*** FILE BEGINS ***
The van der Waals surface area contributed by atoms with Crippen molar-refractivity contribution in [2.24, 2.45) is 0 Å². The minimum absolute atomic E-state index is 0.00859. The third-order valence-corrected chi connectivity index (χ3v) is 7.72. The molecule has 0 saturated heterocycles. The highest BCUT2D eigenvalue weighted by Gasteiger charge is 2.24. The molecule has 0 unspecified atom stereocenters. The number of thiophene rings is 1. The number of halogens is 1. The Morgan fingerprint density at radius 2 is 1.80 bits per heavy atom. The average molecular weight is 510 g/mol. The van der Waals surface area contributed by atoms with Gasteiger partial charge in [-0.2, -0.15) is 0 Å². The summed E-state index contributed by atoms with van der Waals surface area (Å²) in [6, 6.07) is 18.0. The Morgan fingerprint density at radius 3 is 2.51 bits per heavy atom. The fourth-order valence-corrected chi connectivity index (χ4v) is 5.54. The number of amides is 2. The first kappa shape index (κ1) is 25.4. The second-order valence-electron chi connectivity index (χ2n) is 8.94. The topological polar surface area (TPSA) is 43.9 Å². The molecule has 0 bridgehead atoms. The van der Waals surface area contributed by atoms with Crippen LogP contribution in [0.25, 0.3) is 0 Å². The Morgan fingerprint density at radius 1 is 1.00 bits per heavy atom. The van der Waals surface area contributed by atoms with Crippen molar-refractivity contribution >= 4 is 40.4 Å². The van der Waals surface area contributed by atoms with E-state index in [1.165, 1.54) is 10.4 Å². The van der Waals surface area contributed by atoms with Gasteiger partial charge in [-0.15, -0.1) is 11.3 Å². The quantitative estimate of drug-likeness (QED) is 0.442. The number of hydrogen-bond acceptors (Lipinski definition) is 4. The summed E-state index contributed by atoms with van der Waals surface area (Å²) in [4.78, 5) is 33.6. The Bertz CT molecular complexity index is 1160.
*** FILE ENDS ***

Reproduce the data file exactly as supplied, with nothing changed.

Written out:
The van der Waals surface area contributed by atoms with Crippen molar-refractivity contribution in [2.24, 2.45) is 0 Å². The minimum absolute atomic E-state index is 0.00859. The third-order valence-corrected chi connectivity index (χ3v) is 7.72. The molecule has 0 saturated heterocycles. The highest BCUT2D eigenvalue weighted by Gasteiger charge is 2.24. The molecule has 0 unspecified atom stereocenters. The number of thiophene rings is 1. The number of halogens is 1. The Morgan fingerprint density at radius 2 is 1.80 bits per heavy atom. The average molecular weight is 510 g/mol. The van der Waals surface area contributed by atoms with Gasteiger partial charge in [-0.2, -0.15) is 0 Å². The summed E-state index contributed by atoms with van der Waals surface area (Å²) in [6, 6.07) is 18.0. The Morgan fingerprint density at radius 3 is 2.51 bits per heavy atom. The fourth-order valence-corrected chi connectivity index (χ4v) is 5.54. The number of amides is 2. The first kappa shape index (κ1) is 25.4. The second-order valence-electron chi connectivity index (χ2n) is 8.94. The topological polar surface area (TPSA) is 43.9 Å². The molecule has 0 bridgehead atoms. The van der Waals surface area contributed by atoms with Crippen LogP contribution in [0.25, 0.3) is 0 Å². The Morgan fingerprint density at radius 1 is 1.00 bits per heavy atom. The van der Waals surface area contributed by atoms with Crippen molar-refractivity contribution >= 4 is 40.4 Å². The van der Waals surface area contributed by atoms with E-state index in [1.165, 1.54) is 10.4 Å². The van der Waals surface area contributed by atoms with Gasteiger partial charge in [-0.15, -0.1) is 11.3 Å². The quantitative estimate of drug-likeness (QED) is 0.442. The number of hydrogen-bond acceptors (Lipinski definition) is 4. The summed E-state index contributed by atoms with van der Waals surface area (Å²) in [4.78, 5) is 33.6. The Bertz CT molecular complexity index is 1160.